Studio Owners Try to Seem Reasonable, Like Big Tobacco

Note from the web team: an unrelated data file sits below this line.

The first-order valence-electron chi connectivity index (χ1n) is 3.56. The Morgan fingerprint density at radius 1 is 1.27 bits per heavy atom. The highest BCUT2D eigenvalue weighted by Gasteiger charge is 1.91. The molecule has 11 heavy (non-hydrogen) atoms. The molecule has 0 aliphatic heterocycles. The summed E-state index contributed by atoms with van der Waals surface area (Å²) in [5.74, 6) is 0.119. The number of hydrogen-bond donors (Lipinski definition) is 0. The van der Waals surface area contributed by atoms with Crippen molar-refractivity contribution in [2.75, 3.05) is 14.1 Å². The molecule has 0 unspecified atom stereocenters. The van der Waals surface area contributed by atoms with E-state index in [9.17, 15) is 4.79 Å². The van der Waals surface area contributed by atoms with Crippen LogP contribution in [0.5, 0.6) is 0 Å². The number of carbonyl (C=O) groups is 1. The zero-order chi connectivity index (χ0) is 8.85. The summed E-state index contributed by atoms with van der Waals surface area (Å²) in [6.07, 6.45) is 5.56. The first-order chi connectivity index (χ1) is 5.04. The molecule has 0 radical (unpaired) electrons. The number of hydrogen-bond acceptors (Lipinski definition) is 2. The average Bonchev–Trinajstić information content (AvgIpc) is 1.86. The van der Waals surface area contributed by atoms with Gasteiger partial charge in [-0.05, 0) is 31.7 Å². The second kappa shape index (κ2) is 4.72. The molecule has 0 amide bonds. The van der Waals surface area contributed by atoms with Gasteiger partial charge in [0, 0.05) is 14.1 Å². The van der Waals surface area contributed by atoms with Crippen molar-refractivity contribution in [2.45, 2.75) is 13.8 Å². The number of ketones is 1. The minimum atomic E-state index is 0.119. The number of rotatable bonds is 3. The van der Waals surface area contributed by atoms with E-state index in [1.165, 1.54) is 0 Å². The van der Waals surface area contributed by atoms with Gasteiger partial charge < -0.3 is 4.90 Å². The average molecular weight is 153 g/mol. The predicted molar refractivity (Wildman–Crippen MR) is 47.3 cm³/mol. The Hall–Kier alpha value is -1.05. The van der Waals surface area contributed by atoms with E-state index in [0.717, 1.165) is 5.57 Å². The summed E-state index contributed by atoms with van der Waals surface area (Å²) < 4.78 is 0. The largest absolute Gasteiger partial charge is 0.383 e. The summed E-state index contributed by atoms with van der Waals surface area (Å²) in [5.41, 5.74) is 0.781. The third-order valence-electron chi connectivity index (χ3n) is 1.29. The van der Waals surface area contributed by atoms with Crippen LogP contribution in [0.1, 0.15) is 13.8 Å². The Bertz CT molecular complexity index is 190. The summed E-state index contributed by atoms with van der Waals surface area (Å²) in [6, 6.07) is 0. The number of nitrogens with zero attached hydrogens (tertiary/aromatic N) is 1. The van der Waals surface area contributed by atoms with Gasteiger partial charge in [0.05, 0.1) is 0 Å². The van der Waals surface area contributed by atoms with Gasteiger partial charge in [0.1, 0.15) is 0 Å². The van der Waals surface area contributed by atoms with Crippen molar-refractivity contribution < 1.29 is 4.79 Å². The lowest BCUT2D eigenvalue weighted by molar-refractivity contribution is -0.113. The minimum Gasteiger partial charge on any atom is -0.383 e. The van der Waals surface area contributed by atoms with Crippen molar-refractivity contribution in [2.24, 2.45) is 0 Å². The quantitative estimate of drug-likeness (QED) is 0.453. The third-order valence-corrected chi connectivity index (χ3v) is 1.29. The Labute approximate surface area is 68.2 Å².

Reporter Nikki Finke, who has been closely covering the ongoing Writers Guild of America (WGA) strike, reports that the studio owners' group, the Alliance of Motion Picture & Television Producers (AMPTP), "during the first days of the strike ... went out and hired Hill and Knowlton, the controversial global public relations and public affairs giant." Finke writes, "Remember that full page ad that ran November 15th in the Los Angeles Times and The New York Times? That unsigned ad, titled 'An Open Letter', that was so different in tone from the strident pre- and post-strike statements issued in the name of AMPTP president Nick Counter? ... That ad was not just Hill & Knowton's brainchild, it's the firm's bread and butter." Finke compares the AMPTP ad to the tobacco industry's infamous 1954 "A Frank Statement," which was developed with Hill & Knowlton's John Hill. WGA slammed the AMPTP ad as "misleading," "patronizing," and "guilty of what most charitably could be called sins of omission." Finke asks, "Did Big Media know that it was mimicking Big Tobacco?" In an update, Finke writes, "I received a very strange call today from Hill and Knowlton denying that they're working for the AMPTP even though the CEOs group previously confirmed it to me." Finke also reports that both AMPTP and WGA "wanted to hire former Clinton White House press secretary Joe Lockhart as their official mouthpiece." Lockhart, who's now with the Glover Park Group, declined to work for either side.